Political Sociology

Christopher A. Bail Ph.D.

Cohort 18 — Michigan Alumni List
Douglas and Ellen Lowey Assistant Professor of Sociology, Department of Sociology
Duke University, Durham, NC

Dr. Bail received his Ph.D. in Sociology from Harvard University in 2011. His primary interests include political and cultural sociology, civil society organizations, and mixed-method research. His  book entitled, Terrified: How Anti-Muslim Fringe Organizations Became Mainstream was published by Princeton University Press in 2015. While in the Program, he studied the role of emotions in health communication using an innovative research design that mines information about the behavior of hundreds of millions of people using a Facebook app. He is the Douglas and Ellen Lowey Assistant Professor of Sociology at Duke University.

Discipline: Sociology
		

Christopher J. Bonastia Ph.D.

Cohort 8 — Berkeley/UCSF Alumni List
Associate Professor, Department of Sociology
Lehman College and CUNY Graduate Center, Bronx, NY

Dr. Bonastia received his Ph.D. from New York University in 2001.  Dr. Bonastia’s work focuses on historical explorations of race, policy and politics.  His first book, Knocking on the Door: The Federal Government’s Attempt to Desegregate the Suburbs, was published in 2006 by Princeton University Press.  His recent book, Southern Stalemate: Five Years without Public Education in Prince Edward County, Virginia, was published in early 2012 by the University of Chicago Press.  The latter project was funded by a grant from the National Endowment for the Humanities.  In summer 2011, he was a visiting fellow at the NEH Summer Institute for College and University Teachers at Harvard University.  His work has also been published in the Journal of Policy History (examining civil rights enforcement in health care), the Du Bois Review, Social Science History and Social Problems, among other publications.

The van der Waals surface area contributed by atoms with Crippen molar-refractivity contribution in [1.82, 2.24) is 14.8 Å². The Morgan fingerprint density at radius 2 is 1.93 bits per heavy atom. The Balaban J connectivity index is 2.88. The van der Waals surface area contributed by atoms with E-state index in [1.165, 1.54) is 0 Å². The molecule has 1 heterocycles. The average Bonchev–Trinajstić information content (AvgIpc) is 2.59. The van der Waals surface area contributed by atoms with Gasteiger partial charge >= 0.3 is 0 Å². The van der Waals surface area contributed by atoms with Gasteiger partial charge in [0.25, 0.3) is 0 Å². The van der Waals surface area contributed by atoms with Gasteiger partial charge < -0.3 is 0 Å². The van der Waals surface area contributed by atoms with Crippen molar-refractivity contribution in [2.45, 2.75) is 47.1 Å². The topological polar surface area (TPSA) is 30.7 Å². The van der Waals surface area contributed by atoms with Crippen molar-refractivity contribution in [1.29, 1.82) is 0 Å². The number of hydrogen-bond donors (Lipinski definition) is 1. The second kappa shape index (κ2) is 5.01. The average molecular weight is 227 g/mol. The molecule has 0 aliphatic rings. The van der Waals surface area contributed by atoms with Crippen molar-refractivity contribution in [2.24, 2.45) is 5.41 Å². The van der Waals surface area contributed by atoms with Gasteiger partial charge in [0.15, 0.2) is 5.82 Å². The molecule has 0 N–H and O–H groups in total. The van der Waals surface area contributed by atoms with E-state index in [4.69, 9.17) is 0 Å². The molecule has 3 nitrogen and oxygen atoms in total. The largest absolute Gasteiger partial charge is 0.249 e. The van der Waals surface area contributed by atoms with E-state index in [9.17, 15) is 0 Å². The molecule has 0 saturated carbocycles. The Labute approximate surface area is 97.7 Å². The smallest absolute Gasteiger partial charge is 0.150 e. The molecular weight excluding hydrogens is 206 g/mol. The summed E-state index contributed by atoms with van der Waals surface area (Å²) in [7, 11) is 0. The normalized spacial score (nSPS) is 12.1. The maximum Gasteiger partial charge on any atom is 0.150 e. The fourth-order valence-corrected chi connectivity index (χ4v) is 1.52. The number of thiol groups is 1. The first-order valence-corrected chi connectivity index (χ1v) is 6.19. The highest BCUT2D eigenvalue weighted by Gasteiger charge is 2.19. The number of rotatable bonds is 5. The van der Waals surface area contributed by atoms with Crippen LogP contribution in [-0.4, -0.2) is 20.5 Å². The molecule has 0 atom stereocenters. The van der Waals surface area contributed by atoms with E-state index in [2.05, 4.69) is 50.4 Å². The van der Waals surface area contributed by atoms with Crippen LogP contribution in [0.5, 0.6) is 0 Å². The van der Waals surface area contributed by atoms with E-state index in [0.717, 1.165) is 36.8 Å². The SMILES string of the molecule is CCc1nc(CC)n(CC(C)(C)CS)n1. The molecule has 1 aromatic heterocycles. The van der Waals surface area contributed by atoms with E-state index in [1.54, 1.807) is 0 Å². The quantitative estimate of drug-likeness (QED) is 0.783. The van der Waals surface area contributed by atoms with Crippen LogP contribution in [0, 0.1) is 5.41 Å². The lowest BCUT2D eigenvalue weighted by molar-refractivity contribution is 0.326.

Discipline: Sociology
		

Neal Caren Ph.D.

Cohort 12 — Michigan Alumni List
Associate Professor, Department of Sociology
University of North Carolina at Chapel Hill, Chapel Hill, NC

Dr. Caren received his PhD in Sociology from New York University, and a MA from New York University. His research interests center on the quantitative analysis of protest and social movements and the intersection of place and political action. He currently services as an editorial board member and book review editor for Social Forces.